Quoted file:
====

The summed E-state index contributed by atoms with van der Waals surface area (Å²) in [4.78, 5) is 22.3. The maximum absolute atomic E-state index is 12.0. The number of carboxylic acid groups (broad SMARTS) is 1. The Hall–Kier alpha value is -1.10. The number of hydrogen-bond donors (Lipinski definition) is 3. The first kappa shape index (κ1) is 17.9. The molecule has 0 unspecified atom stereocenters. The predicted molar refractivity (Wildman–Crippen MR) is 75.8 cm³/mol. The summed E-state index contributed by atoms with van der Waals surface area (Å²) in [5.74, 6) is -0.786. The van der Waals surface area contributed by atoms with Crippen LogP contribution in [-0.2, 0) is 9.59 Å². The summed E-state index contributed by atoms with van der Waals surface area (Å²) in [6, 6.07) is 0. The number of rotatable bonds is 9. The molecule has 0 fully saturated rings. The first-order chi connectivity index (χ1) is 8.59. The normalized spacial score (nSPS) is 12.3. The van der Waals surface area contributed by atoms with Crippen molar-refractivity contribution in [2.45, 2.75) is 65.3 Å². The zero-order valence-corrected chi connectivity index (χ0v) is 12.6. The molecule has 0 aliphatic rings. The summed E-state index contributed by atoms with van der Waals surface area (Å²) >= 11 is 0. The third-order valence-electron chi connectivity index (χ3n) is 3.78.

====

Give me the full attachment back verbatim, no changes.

The summed E-state index contributed by atoms with van der Waals surface area (Å²) in [4.78, 5) is 22.3. The maximum absolute atomic E-state index is 12.0. The number of carboxylic acid groups (broad SMARTS) is 1. The Hall–Kier alpha value is -1.10. The number of hydrogen-bond donors (Lipinski definition) is 3. The first kappa shape index (κ1) is 17.9. The molecule has 0 unspecified atom stereocenters. The predicted molar refractivity (Wildman–Crippen MR) is 75.8 cm³/mol. The summed E-state index contributed by atoms with van der Waals surface area (Å²) in [5.74, 6) is -0.786. The van der Waals surface area contributed by atoms with Crippen LogP contribution in [-0.2, 0) is 9.59 Å². The summed E-state index contributed by atoms with van der Waals surface area (Å²) in [6, 6.07) is 0. The number of rotatable bonds is 9. The molecule has 0 fully saturated rings. The first-order chi connectivity index (χ1) is 8.59. The normalized spacial score (nSPS) is 12.3. The van der Waals surface area contributed by atoms with Crippen molar-refractivity contribution in [2.45, 2.75) is 65.3 Å². The zero-order valence-corrected chi connectivity index (χ0v) is 12.6. The molecule has 0 aliphatic rings. The summed E-state index contributed by atoms with van der Waals surface area (Å²) >= 11 is 0. The third-order valence-electron chi connectivity index (χ3n) is 3.78.